This article “Measuring and disclosing emissions for the insurance industry” was contributed by Deepak Mishra, Avanta Ventures Senior Associate
The Paris Agreement’s goal to significantly reduce the world’s carbon footprint by 2050 has substantially increased the global focus on greenhouse gas emissions. Recent changes in regulatory disclosures, current policies (2022 Inflation Reduction Act) and the increase in catastrophic events due to climate change have accelerated the need for action.
A new wave of emissions tracking and reduction platforms has emerged to meet growing demand from investors, corporations, and governments as the pressure to reduce carbon footprints and combat climate change mounts. CSAA for example, has committed to achieving a 50% carbon emissions reduction and carbon neutrality by 2025. CSAA published its second annual Environmental, Social & Governance (ESG) report and invested in Wildfire Innovation Fund, which speaks to CSAA’s commitment to addressing the rising climate risk and meeting emissions goals.
The market trends and opportunities
Global greenhouse gas emissions in 2022 were 57.8 gigatons (GT), of which the United States comprised 6.2 GT (11%). Emissions must come down by about 3 GT yearly to achieve the net-zero goals, but the 2021 and 2022 targets have already been missed. A study by kWh Analytics suggests that with no intervention, global greenhouse gas emissions will rise to more than 150 GT annually by 2100, hiking the global temperature up by 4.1-4.8 degrees Celsius, which exceeds the United Nations (UN) goal of 1.5 degrees Celsius. There has been rising customer demand for low-carbon alternatives, lower-cost remediation, accountability and potential litigation for the biggest offenders. As a critical enabler for all industries, insurance is exposed to climate-related liabilities (physical and transition risks) on two fronts of a balance sheet: investments on the asset side and through property and casualty underwriting risk on the liability side.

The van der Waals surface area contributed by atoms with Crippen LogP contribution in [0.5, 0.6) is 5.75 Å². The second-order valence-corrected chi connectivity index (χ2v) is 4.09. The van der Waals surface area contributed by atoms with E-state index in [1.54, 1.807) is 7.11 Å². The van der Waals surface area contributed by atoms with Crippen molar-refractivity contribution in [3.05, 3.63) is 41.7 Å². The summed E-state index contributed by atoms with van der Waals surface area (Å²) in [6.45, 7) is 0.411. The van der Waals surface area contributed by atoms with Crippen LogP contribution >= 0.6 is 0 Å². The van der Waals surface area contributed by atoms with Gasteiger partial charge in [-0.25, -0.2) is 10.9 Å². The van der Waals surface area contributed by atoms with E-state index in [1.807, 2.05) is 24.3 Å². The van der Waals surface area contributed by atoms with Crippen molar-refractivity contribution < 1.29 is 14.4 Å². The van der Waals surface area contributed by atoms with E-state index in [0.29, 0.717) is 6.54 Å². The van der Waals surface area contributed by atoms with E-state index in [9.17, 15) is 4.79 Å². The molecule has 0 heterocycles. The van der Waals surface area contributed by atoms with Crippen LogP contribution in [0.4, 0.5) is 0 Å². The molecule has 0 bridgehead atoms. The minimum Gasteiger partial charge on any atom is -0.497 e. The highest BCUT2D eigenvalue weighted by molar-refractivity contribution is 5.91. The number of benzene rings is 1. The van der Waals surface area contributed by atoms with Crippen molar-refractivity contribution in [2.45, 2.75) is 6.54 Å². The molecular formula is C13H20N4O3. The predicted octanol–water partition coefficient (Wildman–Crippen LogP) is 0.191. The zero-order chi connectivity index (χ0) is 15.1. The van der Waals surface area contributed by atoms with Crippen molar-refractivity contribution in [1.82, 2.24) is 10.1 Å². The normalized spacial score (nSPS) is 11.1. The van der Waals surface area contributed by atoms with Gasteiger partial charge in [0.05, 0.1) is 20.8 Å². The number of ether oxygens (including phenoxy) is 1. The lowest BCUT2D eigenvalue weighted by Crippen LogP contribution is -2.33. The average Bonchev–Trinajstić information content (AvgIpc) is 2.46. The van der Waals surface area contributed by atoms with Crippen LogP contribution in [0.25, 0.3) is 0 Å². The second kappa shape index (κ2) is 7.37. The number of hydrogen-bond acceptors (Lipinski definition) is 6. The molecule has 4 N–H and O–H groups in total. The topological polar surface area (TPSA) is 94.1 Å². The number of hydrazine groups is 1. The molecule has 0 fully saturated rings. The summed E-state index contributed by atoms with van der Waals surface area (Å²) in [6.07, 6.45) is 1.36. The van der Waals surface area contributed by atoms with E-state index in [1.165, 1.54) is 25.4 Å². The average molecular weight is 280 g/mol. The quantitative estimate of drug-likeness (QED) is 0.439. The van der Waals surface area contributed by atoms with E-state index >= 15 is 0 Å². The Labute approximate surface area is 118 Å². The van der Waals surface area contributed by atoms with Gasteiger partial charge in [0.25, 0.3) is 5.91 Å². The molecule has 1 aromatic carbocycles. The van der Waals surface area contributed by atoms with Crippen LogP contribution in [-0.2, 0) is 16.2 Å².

Measuring emissions is big business and will only grow as the framework and guidelines from Task Force on Climate-related Financial Disclosures (TCFD) and the Securities and Exchange Commission (SEC) are adopted. Financial institutions alone are expected to spend $256M between 2021-2027, up from $51M in 2021, in the carbon reporting market alone. The market is expected to grow from $880M in 2021 to $4B in 2027 at a compound annual growth rate (CAGR) of 30%. The market growth is driven by innovation in advanced tools, incentives, and high-resolution data sources from several sources, such as satellites and sensors.
Select Insurers’ and Reinsurers’ Emissions Target Goals
Several carriers have been taking steps to disclose and analyze their emissions in the insurance industry. However, many publicly-traded insurers are waiting for specific guidance from the SEC on emissions disclosure requirements. Allianz has disclosed its emissions for the past few years and reported 138,746 metric tons in 2021, almost 100,000 metric tons less than in 2020. Other insurers, like Liberty Mutual Insurance and Allstate, have fewer than 100,000 metric tons of emissions. Emissions linked to auto and property insurance claims alone are estimated to be about 1% of global emissions, especially vehicle and property repairs arising from claims settlements. Most insurers disclose Scope 1 and 2 emissions, which are direct and indirect emissions from their operations. However, they often don’t include a full range of the Scope 3 indirect emissions that typically result from the value chain across underwriting, claims and investments, which are more than 90% of an insurer’s emissions output.
Average Insurers Carbon Footprint Profile
Several (re) insurers have recently disclosed their emissions goals and status. Allstate is committed to becoming net-zero for all direct, indirect, and value-chain emissions by 2030 – 20 years sooner than the 2050 target set in the Paris Agreement. AXA is also a category leader in this space. The sheer number of ways it cuts its investment data is impressive.
Emissions Goals and Status of Several Insurers
Emerging ecosystem of climate risk and emissions platform startups